We previously built a stochastic dynamic model of p53 regulation  which was then extended to include GSK3β, Aβ and tau . The models are encoded in the Systems Biology Markup Language (SBML), a computer-readable format for network models . SBML allows models to be easily modified and extended and also enables sharing of models since the code is publicly available from the Biomodels database . The extended GSK3 model includes a module for the DNA damage response which leads to elevated levels of p53, which can then bind to GSK3β. We assume that binding of GSK3β to p53 increased the activity of both proteins. The model includes a module for p53 turnover in which we assume that p53 binds to the E3 ligase Mdm2 and is then ubiquitinated and targeted for degradation by the 26S proteasome. Under normal (unstressed) conditions, both p53 and Mdm2 are kept at low basal levels. However, when cells are stressed and DNA damage occurs, p53 is phosphorylated and is then unable to bind to Mdm2 and so is no longer degraded. Therefore p53 levels increase. In addition, phosphorylation of p53 increases its activity. Full details of this module are already published . Under normal conditions when p53 levels are low, it is unable to bind to GSK3β and so we assume that GSK3β activity is low when cells are not stressed.
The model also includes reactions for the production, clearance and aggregation of Aβ, and the phosphorylation/dephosphorylation and aggregation of tau. In addition we assume that Aβ results in increased generation of ROS and increased transcription of p53. The full details of the model are available in an open access journal and the SBML code is available from Biomodels (BioModels ID:BIOMD0000000286). The simulations were carried out using the Gillespie algorithm on the Biology of Ageing e-Science Integration and Simulation (BASIS) system [19–21]. The model results were analysed and plotted using the R package.
3.1. Increased Aβ Clearance from Day 0
In our previous model we set the rates for aggregation of tau and Aβ at levels so that if there was an increase in tau phosphorylation or an increase in Aβ production, the formation of aggregates would appear within 2 or 3 days. In reality, the aggregation process is likely to have much longer lag periods. Acceleration of the aggregation process in our computer model is merely a device to increase the throughput of simulations. With normal rates of Aβ clearance, our model predicts that a small percentage of cells do not accumulate any plaques or tangles by 12 days (Figures 2(c) and 2(f)). However, the majority of simulated cells accumulate both plaques and tangles due to stochastic DNA damage which leads to increased levels and activation of p53 (Figures 2(a), 2(b), 2(d) and 2(e)). The model predicts that as a result of p53 activation, GSK3β activity increases resulting in increased phosphorylation of tau and formation of tau tangles. In addition, increased p53 and GSK3β activity result in increased production of Aβ which then aggregates to form plaques. Interestingly, the model predicts that tau tangles precede Aβ plaques suggesting that plaques and tangles are formed independently. The increase in Aβ also leads to more ROS and further DNA damage which in turn leads to further activation of p53 and a cycle ensues. Increasing the clearance rate of Aβ, by two orders of magnitude, at day 0 prevents any accumulation of plaques or tangles and p53 levels remain low over a simulated 12-day period (Figure 3, green curve and Figure 4(a)). This supports the hypothesis that the increase in ROS via Aβ reinforces the cycle by activation of p53 and GSK3β as suggested above.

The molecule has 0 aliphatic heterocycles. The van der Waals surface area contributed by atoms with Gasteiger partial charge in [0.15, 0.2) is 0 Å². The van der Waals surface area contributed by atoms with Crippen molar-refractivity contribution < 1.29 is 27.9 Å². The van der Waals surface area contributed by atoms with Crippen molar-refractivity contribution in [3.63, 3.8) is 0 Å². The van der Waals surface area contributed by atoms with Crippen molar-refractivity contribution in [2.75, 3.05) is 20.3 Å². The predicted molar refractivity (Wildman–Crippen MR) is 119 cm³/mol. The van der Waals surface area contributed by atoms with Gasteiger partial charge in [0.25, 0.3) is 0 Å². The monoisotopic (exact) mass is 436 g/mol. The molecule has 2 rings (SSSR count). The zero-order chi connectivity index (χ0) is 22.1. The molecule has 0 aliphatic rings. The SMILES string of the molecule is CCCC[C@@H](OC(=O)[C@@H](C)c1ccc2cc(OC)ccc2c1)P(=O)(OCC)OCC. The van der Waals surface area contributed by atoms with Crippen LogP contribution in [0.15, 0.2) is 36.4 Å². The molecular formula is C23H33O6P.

3.2. Effect of Increasing Aβ Clearance at Different Time Points
It is of interest to examine the effect of increasing Aβ clearance at later timepoints, since such interventions may occur after soluble Aβ or even plaques have had time to form. Studies on Aβ immunization in mice indicate that interventions are more effective if administered early, suggesting that the load of Aβ at the time of immunization is important . We therefore used the model to explore the effect of increasing the clearance of Aβ at different time points (Figures 3 and 4). This was done by adding a timed event to the SBML code so that the parameter for Aβ clearance is reduced by two orders of magnitude at time 2, 4, 6, or 8 days from the start of the simulation. The model predicts that increasing Aβ clearance at early time points (up to day 4) leads to a much lower level of Aβ so that no plaques form and there are also much lower levels of tau tangles and p53 (Figures 3, 4(a)–4(c)). Note that the intervention at day 2 leads to low levels of Aβ monomers which are sufficient to slightly increase ROS levels (black curve in Figure 4(b)). Accordingly p53 levels rise slightly (red line in Figure 3) and the activity of GSK3β is increased leading to an increase in phosphorylation and aggregation of tau (Figure 4(b)). Interventions at later time points (day 6 or later) result in lower levels of plaques compared to normal Aβ clearance (compare light blue curves in Figures 4(d) and 4(e) with 4(f)) but the levels of tau tangles are not significantly lower compared to no intervention (Figures 4(d)–4(f), dark blue curves). This is due to the formation of Aβ monomers and oligomers occurring before the intervention, which leads to increases in ROS, activation of GSK3β, and increased phosphorylation of tau which is then more likely to form tangles. Figure 3 shows p53 levels start to increase after day 2 and continue to increase until the intervention of increased Aβ clearance occurs. This can be seen clearly by the fact that all curves are initially close together but as the intervention occurs, p53 levels stabilise. The model therefore suggests that even a low level of soluble Aβ monomers and oligomers is sufficient to trigger an increase in ROS, which leads to an increase in p53.